As long as we’re exploring the edges of absurdity, I’d like to suggest a few more codes that we could incorporate into the code:

14THE8GES: “Other contact with an alien being, close tertiary encounter”

M1FAVR8:  “Shock due to being struck in hand by joy buzzer via hack comedian, subsequent annoyance”

Or the highly specific:

MY2CENTS:  “Struck by chair on pinky toe while walking barefoot through a dark room rendering it pretty much useless for the next two weeks and may require amputation, yearly encounter”    

Certainly there is a place for efficiencies and consistency in medical billing- but seriously, should there be a difference in medical BILLING between being struck by a sea lion vs. a dolphin? The astronomical and egregious rise in healthcare costs seemed to be caused by similar "inefficient efficiencies" throughout the system.

Although, even though highly specific, I know for a fact that most of us can relate to the proposed pinky toe billing code.

Monday, February 6, 2012

Is this the Beginning of The End for Job Boards?

Our blog has moved. You will find this blog post and fresh content on our new Talascend IT blog.
Last week Monster Worldwide Inc. announced it has laid off roughly 7 percent of its worldwide workforce according to a recent article by Rodney H. Brown .

This brings to mind the question whether or not this spells the beginning of the end for online job boards.

Social media and online networking sites are quickly becoming a major player in the recruiting game. Referrals, references, resumes and recommendations are like Kevin Bacon except they’re only one or two network levels away. Candidates and employers are connecting in specialized online groups and micro communities. Instant messaging and proprietary network email can often cut steps for recruiting firms and hiring managers to find the right fit for their job. Let’s call it job boards “plus.”

Could it also be that the major players in the job board game are pricing themselves out of the market?

Maybe. Maybe not.  Make no mistake the boards are still a viable source for many companies to find exactly who and what they need. 

However, one can make an argument that for specialized positions, which are growing increasingly common, the job boards lose some of their luster. Productivity gains over the years have created new jobs with more individual responsibility and that require larger skill sets.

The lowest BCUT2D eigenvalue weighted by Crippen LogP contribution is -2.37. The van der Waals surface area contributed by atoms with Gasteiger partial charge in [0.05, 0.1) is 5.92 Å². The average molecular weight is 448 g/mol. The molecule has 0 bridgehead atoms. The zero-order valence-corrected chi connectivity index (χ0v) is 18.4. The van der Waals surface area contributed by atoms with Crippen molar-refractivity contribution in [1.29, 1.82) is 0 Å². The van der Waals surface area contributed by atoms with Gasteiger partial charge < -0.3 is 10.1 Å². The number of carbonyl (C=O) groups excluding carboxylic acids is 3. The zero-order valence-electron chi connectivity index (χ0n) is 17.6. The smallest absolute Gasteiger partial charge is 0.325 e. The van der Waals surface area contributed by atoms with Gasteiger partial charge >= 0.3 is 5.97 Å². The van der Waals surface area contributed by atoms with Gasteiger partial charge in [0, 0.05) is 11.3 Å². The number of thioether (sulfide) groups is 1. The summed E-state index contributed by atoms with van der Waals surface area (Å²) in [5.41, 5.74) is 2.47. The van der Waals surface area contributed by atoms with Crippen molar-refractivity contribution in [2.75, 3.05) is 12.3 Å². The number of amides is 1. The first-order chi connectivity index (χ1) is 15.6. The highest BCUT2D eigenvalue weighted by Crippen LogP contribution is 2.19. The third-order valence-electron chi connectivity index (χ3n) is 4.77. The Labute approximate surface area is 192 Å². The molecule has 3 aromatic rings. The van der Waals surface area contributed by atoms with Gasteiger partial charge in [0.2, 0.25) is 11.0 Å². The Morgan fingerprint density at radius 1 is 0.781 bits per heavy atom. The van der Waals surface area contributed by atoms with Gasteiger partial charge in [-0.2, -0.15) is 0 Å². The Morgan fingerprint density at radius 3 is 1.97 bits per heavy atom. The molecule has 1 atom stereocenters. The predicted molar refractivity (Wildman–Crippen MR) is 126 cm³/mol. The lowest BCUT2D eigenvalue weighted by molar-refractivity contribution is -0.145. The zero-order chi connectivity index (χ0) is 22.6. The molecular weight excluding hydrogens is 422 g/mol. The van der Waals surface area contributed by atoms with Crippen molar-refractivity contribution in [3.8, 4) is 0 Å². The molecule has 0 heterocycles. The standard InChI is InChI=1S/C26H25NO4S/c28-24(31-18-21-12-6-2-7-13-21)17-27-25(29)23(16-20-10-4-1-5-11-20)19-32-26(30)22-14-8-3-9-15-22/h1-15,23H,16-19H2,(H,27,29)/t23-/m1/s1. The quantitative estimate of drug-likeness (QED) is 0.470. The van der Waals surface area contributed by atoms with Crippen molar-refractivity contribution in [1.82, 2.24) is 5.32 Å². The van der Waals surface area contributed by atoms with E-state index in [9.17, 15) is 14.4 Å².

Increasingly specific job descriptions are also an indirect result of the recession. For the past three or so years, employers have been enjoying their pick of top candidates and rejecting talent for lack of a single skill. For these types of positions, job boards are more of a starting point than a means to find the next hire.

Small companies, start-ups and recruiting firms are still recovering from the economic collapse of 2008. Many are hard pressed to afford posting fees almost 10 times higher than they were when the majors were starting out.  The boards are seemingly forcing the little guys to get creative with social media and encouraging the large companies to consider a radical shift in their sourcing and recruiting strategies.

Put all these factors together and it’s looking bleak for the major boards.

The major job boards will begin to realize that getting back what they’ve already lost is significantly more difficult than sustaining their momentum would have been.  It’s easy to lose sight of keeping your momentum when everything is going great.  Now that the tables have turned, seemingly overnight to a candidates market, simply lowering fees again will not bring back what they have lost.  We know that economically jobs and housing are tied together, so just as plummeting housing prices did not bring back the real estate boom, reduced job board fees will not bring back the companies who have already been alienated.  Once bitten, twice shy… 

Is it the beginning of the end? No one knows for sure. That little voice in the back of my head says it might be headed in the same direction as Tom Brady’s Hail Mary in last night’s game.